Social Media Mining and Analysis for Business Innovation.

     Monday June 13 Morning, 2016

Tutorial Speaker: Feida Zhu
Assistant Professor in School of Information Systems, Singapore Management University (SMU).

Abstract: Our time has been characterised by an explosion of data of all sorts. In particular, the recent blossom of social network services has provided everyone with an unprecedented level of ease and fun of sharing information of all kinds. These public social data therefore reveal a surprisingly large amount of information about an individual which is otherwise unavailable. The business, consumer and social insights attainable from this big and dynamic social data are critically important and immensely valuable in a wide range of applications for both private and public sectors. What can we tell from the social data on the context of consumer behaviour, such that we can enrich the transaction-based data of traditional corporate databases? How can we unleash the power of social connections to identify potential high-value customers and perform cost-effective risk management? How to achieve dynamic social listening on 200 million users and detect in realtime marketing opportunities based on bursty events? In this tutorial, we will introduce a cluster of research results that underlie some initial answers to these questions, along with recent advances in real-life enterprise-level applications.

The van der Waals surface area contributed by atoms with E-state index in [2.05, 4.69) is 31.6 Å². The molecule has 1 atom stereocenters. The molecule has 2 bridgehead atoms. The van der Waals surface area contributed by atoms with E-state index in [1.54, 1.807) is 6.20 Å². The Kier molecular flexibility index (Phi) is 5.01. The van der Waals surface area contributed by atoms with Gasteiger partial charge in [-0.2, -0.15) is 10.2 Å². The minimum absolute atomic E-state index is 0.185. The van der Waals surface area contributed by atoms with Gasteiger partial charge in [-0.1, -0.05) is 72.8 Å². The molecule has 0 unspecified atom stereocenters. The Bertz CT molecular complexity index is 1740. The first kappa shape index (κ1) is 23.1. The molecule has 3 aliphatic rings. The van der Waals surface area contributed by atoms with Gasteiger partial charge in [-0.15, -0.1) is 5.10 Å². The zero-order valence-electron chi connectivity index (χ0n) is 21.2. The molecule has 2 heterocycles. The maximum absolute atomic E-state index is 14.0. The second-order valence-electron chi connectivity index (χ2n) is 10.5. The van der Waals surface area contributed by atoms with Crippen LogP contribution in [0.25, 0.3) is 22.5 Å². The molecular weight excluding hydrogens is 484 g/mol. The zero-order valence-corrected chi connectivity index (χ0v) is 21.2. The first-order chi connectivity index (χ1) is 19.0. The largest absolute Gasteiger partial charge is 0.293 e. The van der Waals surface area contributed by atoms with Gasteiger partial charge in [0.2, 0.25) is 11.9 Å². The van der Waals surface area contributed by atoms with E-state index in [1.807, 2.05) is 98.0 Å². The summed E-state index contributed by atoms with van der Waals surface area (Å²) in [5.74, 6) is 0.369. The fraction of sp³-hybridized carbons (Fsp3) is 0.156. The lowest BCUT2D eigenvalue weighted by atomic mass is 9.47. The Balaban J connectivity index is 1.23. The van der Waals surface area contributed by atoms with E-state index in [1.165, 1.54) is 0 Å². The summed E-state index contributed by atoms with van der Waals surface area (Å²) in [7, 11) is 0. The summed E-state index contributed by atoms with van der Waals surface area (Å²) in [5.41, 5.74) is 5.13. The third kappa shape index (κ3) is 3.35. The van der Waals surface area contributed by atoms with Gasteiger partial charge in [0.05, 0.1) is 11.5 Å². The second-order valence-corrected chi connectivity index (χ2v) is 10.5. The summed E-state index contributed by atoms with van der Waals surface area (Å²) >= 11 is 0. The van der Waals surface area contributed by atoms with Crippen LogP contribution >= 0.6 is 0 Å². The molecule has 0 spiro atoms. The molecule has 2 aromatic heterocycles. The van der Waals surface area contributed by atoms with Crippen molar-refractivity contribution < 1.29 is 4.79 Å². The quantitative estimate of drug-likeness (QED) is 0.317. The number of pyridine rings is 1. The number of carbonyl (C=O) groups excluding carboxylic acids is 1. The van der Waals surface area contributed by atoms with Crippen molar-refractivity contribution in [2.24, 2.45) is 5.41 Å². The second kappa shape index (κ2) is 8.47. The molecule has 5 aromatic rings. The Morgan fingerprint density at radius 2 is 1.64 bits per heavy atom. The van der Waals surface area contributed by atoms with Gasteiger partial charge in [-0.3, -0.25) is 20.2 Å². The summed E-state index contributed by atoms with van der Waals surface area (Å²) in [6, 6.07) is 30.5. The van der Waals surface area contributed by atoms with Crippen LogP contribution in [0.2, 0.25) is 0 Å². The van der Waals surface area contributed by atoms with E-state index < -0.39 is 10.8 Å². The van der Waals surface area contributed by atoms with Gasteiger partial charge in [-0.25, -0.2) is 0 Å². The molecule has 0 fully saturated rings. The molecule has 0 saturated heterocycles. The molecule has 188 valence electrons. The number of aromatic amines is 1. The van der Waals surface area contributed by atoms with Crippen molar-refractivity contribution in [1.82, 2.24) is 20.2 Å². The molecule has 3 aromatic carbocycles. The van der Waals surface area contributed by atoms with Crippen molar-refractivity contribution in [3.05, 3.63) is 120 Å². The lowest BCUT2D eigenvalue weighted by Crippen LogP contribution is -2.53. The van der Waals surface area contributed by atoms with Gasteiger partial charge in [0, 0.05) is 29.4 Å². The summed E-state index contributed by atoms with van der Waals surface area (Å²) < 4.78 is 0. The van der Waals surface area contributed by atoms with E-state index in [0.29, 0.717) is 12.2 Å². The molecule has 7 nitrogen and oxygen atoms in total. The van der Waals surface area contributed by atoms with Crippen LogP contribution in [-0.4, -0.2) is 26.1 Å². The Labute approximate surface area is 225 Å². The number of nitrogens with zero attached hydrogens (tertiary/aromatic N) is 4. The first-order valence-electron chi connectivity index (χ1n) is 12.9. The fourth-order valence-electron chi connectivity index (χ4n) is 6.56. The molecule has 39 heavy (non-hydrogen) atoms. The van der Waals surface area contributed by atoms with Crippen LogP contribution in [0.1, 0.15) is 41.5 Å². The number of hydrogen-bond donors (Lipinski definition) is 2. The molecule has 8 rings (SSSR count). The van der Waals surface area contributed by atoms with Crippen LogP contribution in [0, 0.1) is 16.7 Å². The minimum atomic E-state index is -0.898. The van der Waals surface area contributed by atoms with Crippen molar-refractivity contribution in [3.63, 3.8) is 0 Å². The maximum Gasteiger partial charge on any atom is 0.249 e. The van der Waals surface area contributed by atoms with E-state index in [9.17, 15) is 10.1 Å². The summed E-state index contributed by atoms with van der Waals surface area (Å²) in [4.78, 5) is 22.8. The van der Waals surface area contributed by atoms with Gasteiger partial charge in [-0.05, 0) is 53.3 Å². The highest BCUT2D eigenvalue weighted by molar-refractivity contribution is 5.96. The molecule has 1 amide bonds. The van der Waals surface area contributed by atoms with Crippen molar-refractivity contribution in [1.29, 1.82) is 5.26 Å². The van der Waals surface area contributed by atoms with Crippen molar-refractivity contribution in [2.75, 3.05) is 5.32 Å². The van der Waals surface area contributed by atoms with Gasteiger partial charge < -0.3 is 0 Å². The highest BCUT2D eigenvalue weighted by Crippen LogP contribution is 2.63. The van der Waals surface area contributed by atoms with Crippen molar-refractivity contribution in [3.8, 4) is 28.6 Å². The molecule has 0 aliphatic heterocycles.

Biography: Feida Zhu is an assistant professor in School of Information Systems, Singapore Management University (SMU). His research interests include large-scale data mining, text mining, graph/network mining and social network analysis. Feida is the Founding Director of the Pinnacle Lab for Analytics with China Ping An Insurance Group and the DBS-SMU Life Analytics Lab. He has published more than 80 papers in referred international conferences and journals, including ICDE, VLDB, SIGMOD, ICDM, WWW, JMLR, TODS, TKDE, etc. His work has won The Best Paper Award at 2016 International Conference on Database Systems for Advanced Applications (DASFAA’16) and The Best Student Paper Awards at 2007 IEEE International Conference on Data Engineering (ICDE’07) and 2007 Pacific-Asia Conference on Knowledge Discovery and Data Mining (PAKDD’07). Feida obtained his Ph.D. in Computer Science from the University of Illinois at Urbana-Champaign (UIUC) in 2009, supervised by Prof. Jiawei Han.